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Program 1013

1. Kentucky Artisan Heritage Trails
2. husband-and-wife artists Paul and Patricia Ferrell
3. Greenbo Lake State Resort Park
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Madison County

For more information:
Kentucky Artisan Heritage Trails, c/o Center for Economic Development, Entrepreneurship and Technology (CEDET), Coates Building CPO 32A, Eastern Kentucky University, 521 Lancaster Ave., Richmond, KY 40475, (859) 622-2334

Producer, videographer, editor: Ernie Lee Martin

On the Road to Art

Kentucky Artisan Heritage Trails

Our first stop for this edition actually represents a whole collection of starting points: the Kentucky Artisan Heritage Trails project.

Wherever you travel in Kentucky, you’ll find artists and artisans—the state has a broad and deep-rooted tradition celebrating the hand-made. The aim of the KAHT project is to promote cultural tourism by helping visitors find all those studios, shops, and galleries.

Developed and launched at Eastern Kentucky University, KAHT initially focused on Madison, Estill, Jackson, and Rockcastle counties. With the help of funding from the Appalachian Regional Commission, the project has expanded to encompass Bell, Clay, Floyd, Harlan, Knott, Knox, Letcher, Laurel, Leslie, Owsley, Perry, and Pike counties, too. Artists’ galleries in those counties—along with regional restaurants, historic sites, shops specializing in local agricultural products, bed-and-breakfast inns, and other cultural and recreational sites—are grouped into “trails” that can be covered in a day or a few days. Tourists planning a trip can log on to the project web site for detailed driving directions, descriptions of participating businesses and sites, and contact information. Links to participants’ web sites also allow for “virtual” traveling, as well as a little online shopping.

During our visit to the headquarters of the project itself, at EKU, Director Cheryl Stone explains how the Artisan Heritage Trails concept came about and where it’s headed.

Christian County

For more information:
Brushy Fork Creek Studio and Gallery, 1550 Pleasant Green Hill Road, Crofton, KY 42217, (270) 424-5988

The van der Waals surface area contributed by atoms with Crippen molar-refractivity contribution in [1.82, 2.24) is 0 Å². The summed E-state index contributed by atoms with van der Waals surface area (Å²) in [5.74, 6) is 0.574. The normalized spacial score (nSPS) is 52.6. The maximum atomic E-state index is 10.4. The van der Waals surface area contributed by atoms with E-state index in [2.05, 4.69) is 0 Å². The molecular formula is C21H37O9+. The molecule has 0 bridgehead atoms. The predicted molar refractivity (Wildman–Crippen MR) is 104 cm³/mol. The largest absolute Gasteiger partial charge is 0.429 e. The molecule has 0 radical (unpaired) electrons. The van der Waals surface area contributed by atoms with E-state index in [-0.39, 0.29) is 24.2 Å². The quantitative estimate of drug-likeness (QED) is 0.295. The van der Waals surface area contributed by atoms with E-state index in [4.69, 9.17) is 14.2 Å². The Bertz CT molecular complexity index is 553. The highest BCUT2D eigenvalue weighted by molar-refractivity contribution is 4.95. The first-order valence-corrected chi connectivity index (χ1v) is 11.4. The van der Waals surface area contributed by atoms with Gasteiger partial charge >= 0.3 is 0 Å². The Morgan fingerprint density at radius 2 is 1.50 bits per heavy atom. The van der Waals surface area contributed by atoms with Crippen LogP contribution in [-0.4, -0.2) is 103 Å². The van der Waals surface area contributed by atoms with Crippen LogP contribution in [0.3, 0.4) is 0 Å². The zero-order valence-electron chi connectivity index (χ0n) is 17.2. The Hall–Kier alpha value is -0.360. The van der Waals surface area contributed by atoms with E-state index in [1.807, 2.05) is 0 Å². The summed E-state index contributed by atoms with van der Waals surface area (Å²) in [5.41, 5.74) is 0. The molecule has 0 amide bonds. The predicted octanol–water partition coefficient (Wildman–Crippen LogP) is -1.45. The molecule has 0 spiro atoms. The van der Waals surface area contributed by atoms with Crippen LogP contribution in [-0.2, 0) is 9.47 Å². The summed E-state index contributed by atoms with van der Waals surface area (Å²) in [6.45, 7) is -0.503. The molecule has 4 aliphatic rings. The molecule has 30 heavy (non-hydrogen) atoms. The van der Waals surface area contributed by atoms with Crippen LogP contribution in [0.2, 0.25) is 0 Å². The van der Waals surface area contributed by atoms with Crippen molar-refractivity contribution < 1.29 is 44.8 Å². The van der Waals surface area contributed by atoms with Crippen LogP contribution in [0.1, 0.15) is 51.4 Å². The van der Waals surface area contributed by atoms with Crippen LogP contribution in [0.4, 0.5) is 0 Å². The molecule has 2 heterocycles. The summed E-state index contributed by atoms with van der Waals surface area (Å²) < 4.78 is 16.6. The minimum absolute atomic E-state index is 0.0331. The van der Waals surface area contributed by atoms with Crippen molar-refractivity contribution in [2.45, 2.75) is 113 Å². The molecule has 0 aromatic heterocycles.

Producers: Cheryl Beckley, David Brinkley
Videographer: David Brinkley
Editor: Cheryl Beckley

Christian County Creativity

Artists Paul and Patricia Ferrell

The other end of the state has lots of artists, too, and a husband-and-wife pair of them is next on our itinerary. Woodturner Paul and potter Patricia Ferrell, both self-taught artists, turn out extraordinary bowls, vases, and other vessels at their Brushy Fork Creek studio in Crofton. Paul mostly uses wood that he finds himself on treks around the Western Kentucky hills, which he sculpts into exquisite hollow-form shapes. Patricia has developed a line of wood-fired pottery pieces, many finished with her own unique glazes.

Both Ferrells have won awards for their artwork. Together, they also raise blueberries and a variety of herbs as certified organic farmers.

The Brushy Fork Creek gallery, which also spotlights work by several other local artists, is open year-round. Special open house events are held each spring and fall.

Greenup County

For more information:
Greenbo Lake State Resort Park, HC 60, Box 562, West KY Hwy. 1711, Greenup, KY 41144, (606) 473-7324, reservations (800) 325-0083

Producer, videographer, editor: Treg Ward

Jesse’s Hills

Greenbo Lake State Resort Park

The writings of Jesse Stuart, one of Kentucky’s most popular and prolific authors, reflect his profound love for the hills of his northeastern Kentucky home. His own property, W Hollow, is now a state nature preserve. And at nearby Greenbo Lake State Resort Park, visitors can relax among those hills and peruse the writer’s works in a library and reading room named for him.

Greenbo Lake itself didn’t exist when Stuart was a boy. It was built as a fishing lake in 1955 in a partnership between the state and a private association. Two state-record largemouth bass have been snagged in Greenbo, which is also open for pontoon boating, canoeing, rowing, and motorboating—but no wakes, please.

Other amenities at the park include a swimming pool for guests of the Jesse Stuart Lodge, another that’s open to the public, camping, and hiking trails winding among some of Greenup County’s extensive hardwood forests. The ruins of Buffalo Furnace, also on park grounds, are a reminder of Kentucky’s 19th-century heyday as a center of iron production, thanks to abundant iron ore, coal for smelting it, and waterways for transporting it.

Greenbo Lake State Resort Park holds a Jesse Stuart weekend each September. Kentucky Life first visited the author’s homestead in Program 420, and you’ll find a return visit in Program 1211. For more links and information, see the December 2002 bookclub@ket program, a discussion of Stuart’s short-story collection Come Back to the Farm.

SEASON 10 PROGRAMS: 1001100210031004100510061007
100810091010: Kentucky’s Last Great Places1011101210131014

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